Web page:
Among Big Tech firms I believe Microsoft was one of the first to understand and incorporate this and so they self-corrected. Facebook is really late to the party in this regard and I hope in a couple of years we will be able to see the situation with more sober eyes.
Not always. The GDPR has some decent provisions against overuse of machine learning, for example (it is just a shame it is basically unenforceable against global megacorps, and otherwise so shit as a set of law). We should not accept it, and I don;t think this is a fight that is lost. It is fine to use ML, as long as you are prepared to suffer the consequences of the mistakes of your models that you do not check. This is an important principle.
> Even in a world without Google and Facebook, enterprising nerds will be encoding H.265 via smoke signals to ensure we get our cat videos.
Damn right. These are important. I'm concerned this statement isn't entirely serious. While I hope not to have to resort to similar to that, I will if I have to. Cat videos are important damn it.
That were programmed to make decision no one understands and to act on their own.
(Charles Williams' All Hallows' Eve is an extended meditation about just that.)
And in this case, it appears that they aren’t.
Leftist pages with any tact have been somewhat insulated from the purges, but the liberals no longer need them, and the conservatives never liked them. They're getting the same treatment as the right now.
3124 pages affected
We need better alternatives, not better Facebook.
I was talking with my wife that somehow people are OK with a borrowed (rented?) identity for so many things. email@example.com, +00-00 on whatsapp, etc, and there as only a few wanting to be firstname.lastname@example.org, though this is a very different topic.
True, but nothing particularly good seems to exist yet. It has to solve the problem of end-to-end encryption in a way that users can manage to not lose their keys too easily, which is a hard problem. It only has to solve this, when email did not (at least in an easily usable way for most people) because it already exists in messaging, but that doesn't stop it not being well solved holding back the situation.
Anything that uses an open source client is a meaningful step better than WhatsApp, because it is easier to make and maintain a bridge from something better, like Matrix, IMHO. At least recently, I did not think Matrix was easy enough to use and stable enough to recomend to people, but them moving to something with an open source client, is better than nothing IMHO.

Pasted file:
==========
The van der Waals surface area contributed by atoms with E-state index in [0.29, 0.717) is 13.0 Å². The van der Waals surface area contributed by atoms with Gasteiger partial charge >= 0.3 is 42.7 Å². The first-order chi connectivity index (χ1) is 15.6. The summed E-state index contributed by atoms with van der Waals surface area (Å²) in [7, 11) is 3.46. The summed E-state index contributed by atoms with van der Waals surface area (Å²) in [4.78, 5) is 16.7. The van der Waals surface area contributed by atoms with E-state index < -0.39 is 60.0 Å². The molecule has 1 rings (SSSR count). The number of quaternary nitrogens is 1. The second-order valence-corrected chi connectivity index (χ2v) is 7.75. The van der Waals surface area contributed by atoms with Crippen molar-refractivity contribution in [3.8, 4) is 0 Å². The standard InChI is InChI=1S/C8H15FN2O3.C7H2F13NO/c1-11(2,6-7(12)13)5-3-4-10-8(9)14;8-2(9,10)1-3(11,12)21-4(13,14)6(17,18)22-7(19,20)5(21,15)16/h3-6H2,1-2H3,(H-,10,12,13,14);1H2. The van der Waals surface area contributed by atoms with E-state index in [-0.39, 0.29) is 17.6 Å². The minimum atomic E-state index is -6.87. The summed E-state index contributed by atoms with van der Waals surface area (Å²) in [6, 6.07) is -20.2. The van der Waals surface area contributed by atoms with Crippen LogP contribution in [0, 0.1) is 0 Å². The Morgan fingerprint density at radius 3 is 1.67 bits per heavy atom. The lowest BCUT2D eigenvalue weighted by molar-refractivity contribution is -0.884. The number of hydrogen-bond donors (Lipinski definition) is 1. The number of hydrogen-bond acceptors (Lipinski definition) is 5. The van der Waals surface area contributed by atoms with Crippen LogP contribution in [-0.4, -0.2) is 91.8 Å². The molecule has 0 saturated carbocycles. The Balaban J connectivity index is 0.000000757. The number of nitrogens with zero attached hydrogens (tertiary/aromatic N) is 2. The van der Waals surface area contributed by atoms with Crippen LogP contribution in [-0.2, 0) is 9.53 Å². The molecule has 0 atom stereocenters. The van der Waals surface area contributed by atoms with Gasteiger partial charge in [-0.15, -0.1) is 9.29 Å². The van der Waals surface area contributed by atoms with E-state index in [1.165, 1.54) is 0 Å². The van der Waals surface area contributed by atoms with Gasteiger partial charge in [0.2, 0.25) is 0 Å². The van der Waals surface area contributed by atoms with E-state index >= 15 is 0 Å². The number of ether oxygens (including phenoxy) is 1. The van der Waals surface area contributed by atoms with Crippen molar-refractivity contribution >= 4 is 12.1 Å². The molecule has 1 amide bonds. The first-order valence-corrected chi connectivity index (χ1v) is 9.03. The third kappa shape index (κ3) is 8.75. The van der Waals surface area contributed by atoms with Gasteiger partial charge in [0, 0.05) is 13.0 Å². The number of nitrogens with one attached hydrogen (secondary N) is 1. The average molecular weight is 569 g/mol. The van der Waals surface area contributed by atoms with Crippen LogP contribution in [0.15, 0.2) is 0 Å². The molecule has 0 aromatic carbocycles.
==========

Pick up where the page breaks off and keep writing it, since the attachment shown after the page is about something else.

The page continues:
I'm not convinced Signal is better than Telegram, as an alternative, since Telegram is so much easier to use if you don't care about end-to-end encryption (most users don't sadly), and basically as easy to use (but much less trustworthy) if you do. I'm not sure which is better TBH, but I expect more people will stay off WhatsApp if they try Telegram than if they only try Signal, which is an advantage of recomending that (though I'm not sure it out-weighs the advantage of there being less end-to-end encryption).
For me, an intermediate step to a lot of worlds I like better than this one, is for a diverse ecosystem of messengers to compete on security, openness, and guarantees of not surveilling/monetizing users.
In the last weeks I've had all my WhatsApp groups of "normal people" start discussing alternative messengers on exactly these terms. They've looked into Viber, Telegram, SMS, Signal, and others. So i'm happy with that.
EDIT the point with these is tricky, because they are not all-in-one solutions. People these days tend to think that an app/program == the service, but this is so not the case. I've tried telling people they could use other programs to access gmail, but it was like talking to a wall, and this is serious issue in this - the instant messenger - case as well. I have no idea how to tell people that it's possible to use _something else_ as an interface. Somehow most of them understand that there are different browsers to access the internet, but they don't apply this thinking to other protocols and services. Hence recommendations for services who provide their "own" apps, conversations being the root, quicksy and blabber being derivatives.
(Relevant context: the SWP is tiny and inconsequential, but very active in coordinating its [unlikely to be violent] messaging and inflating its importance. Nobody would know who its "dozens of leading activists" were to target them. And its local group pages are still up and easily discoverable by searching, so if it was a deliberate action to silence the party it would be a very sloppy one)
It doesn't matters.
You are as much responsible for decisions done by your algorithms as you are for decisions done by people.
If you can not guarantee that algorithms work in the parameters of moral and law you can not use them.
It is that simple.
I assume I can also beat my children as long as I do it inside my private house?
>I assume I can also beat my children as long as I do it inside my private house?
Beating children is illegal for anyone by law already. Removing something spray painted on your walls or deciding what books people get to discuss in your own book club isn't illegal, and neither should it be. I hope you understand the nuance here, and why it makes your analogy flawed.